The annual house price growth rebounded to 1.4% y/y in July, down from an upwardly revised 0.7% in June and 0.6% in May. This bounce back in prices reflects the unexpectedly rapid recovery in housing market activity since the lockdown restrictions were eased according to FNB senior economist, Siphamandla Mkhwanazi.
He says initial expectations were for the pandemic to have a more chilling and lingering impact on activity, with pent-up demand filtering through only later this year.
"In contrast, the volume of new mortgage applications has rebounded beyond the pre-lockdown levels and across the price spectrum. This is also supported by the volume of buyer leads, derived from web traffic to property portals, which has risen above expectations."
Geoff Lee, managing executive of home loans at Absa, said there was a sharp decline in home loan applications up until Level 3.
"Encouragingly, we have seen an increase in the number of home loan applications month on month from June 2020. It is still too early to say if this is sustainable, application volumes continue to increase month on month and are seeing numbers that are higher than pre-lockdown."
Steven Barker, head of lending products at the Standard Bank, says current home loans applications are up by 30-40%, although all of these are not approved. However, more applications are approved now than during the same time last year.
On the estate agent side Adrian Goslett, regional director and CEO of RE/MAX Southern Africa, says the company's reported sales figures year-to-date for August reflect that, despite having had record sales months of R2.4 billion and R3.3 billion in July and August, its total sales figure is still down by 9%.
South Africa's interest rate is the lowest in several years. Is it a good time to sell or buy?
Barker says two things drive the housing market: lower rates and good economic growth. "Therefore there is something in the market for sellers and buyers, with new buyers entering the market because it is now often cheaper to buy than to rent. Even properties that have been on the market for a while are now moving."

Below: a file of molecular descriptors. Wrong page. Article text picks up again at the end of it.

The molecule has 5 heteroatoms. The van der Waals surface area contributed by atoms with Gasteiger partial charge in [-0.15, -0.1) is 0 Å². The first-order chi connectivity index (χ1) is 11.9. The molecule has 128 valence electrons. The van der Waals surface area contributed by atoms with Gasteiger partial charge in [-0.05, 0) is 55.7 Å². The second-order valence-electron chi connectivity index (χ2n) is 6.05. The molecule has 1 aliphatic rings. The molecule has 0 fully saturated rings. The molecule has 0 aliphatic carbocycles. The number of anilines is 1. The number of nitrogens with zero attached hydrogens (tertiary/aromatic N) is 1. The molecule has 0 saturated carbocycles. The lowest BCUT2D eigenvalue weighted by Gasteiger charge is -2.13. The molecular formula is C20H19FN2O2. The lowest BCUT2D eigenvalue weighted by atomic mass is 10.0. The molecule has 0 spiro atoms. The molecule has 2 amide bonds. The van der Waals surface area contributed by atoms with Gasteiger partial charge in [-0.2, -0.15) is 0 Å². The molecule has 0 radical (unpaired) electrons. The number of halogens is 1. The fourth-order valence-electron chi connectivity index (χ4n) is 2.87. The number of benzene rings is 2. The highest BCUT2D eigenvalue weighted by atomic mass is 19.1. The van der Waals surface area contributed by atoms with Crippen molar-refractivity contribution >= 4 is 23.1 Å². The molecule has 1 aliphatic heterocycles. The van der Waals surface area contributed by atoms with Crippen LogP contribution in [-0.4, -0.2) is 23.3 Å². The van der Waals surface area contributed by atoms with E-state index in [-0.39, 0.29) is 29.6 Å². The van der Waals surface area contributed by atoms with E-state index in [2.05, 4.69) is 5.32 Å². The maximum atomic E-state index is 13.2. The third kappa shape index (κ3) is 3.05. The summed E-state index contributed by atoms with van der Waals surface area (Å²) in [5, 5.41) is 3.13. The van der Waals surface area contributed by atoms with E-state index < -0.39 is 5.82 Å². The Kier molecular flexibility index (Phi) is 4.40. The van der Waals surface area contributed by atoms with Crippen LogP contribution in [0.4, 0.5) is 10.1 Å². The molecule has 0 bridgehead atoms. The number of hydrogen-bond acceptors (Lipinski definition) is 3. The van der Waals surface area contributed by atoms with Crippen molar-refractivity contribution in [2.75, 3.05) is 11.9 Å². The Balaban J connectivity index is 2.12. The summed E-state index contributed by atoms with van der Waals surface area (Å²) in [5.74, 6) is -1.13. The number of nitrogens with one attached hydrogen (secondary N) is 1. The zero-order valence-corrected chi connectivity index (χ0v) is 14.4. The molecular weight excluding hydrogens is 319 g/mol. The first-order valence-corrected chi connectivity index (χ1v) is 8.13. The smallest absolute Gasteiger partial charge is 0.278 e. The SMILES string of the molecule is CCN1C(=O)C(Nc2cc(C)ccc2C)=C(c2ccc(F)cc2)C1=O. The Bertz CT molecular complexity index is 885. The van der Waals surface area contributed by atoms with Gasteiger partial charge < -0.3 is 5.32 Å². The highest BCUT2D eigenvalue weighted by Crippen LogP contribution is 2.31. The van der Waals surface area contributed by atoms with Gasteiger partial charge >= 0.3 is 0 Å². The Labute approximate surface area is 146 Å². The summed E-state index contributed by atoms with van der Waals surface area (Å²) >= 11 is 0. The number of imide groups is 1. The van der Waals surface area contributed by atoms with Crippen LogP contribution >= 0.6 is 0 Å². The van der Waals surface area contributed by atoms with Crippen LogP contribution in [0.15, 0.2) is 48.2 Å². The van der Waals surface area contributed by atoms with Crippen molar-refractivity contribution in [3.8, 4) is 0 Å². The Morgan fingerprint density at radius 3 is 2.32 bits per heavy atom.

What goes down must go up again and therefore Barker warns that consumers who buy a new home now must ensure that they provide for interest rate increases when they look at affordability. Homeowners who can should also try to pay more than the instalment required to pay their bonds off faster and save on interest.
Buyisile Maseko, head of growth at FNB Home Finance says the pandemic has definitely caused increased financial stress for many with some consumers qualifying for less credit than before the pandemic.
"However, the housing market now offers more favourable buying conditions and we are still optimistic about the future of the property market."
The future of the housing market is not clear.
"Given the nature of Covid-19 and its profound health and economic impact, it is premature to provide a long term view of the housing market and trends, but early signs indicate that the increase in market activity is supported by a combination of pent up demand and some newly generated demand.
"We anticipate that this increased demand will be sustained as long as the buy and sell dynamics reflect the new status quo, where prices are more attractive, interest rates are low and buyers have improved affordability position. The fact that properties up to the value of R1,000,000 are exempt from transfer duties is also an attractive benefit to homebuyers, Maseko said.
"I am interested to see what trends emerge under these challenging circumstances. Based on their numbers for June and July, our partners at BetterBond remain optimistic and predict that, at worst, the rest of the year will reflect similar volumes of activity as the previous year," Goslett said.
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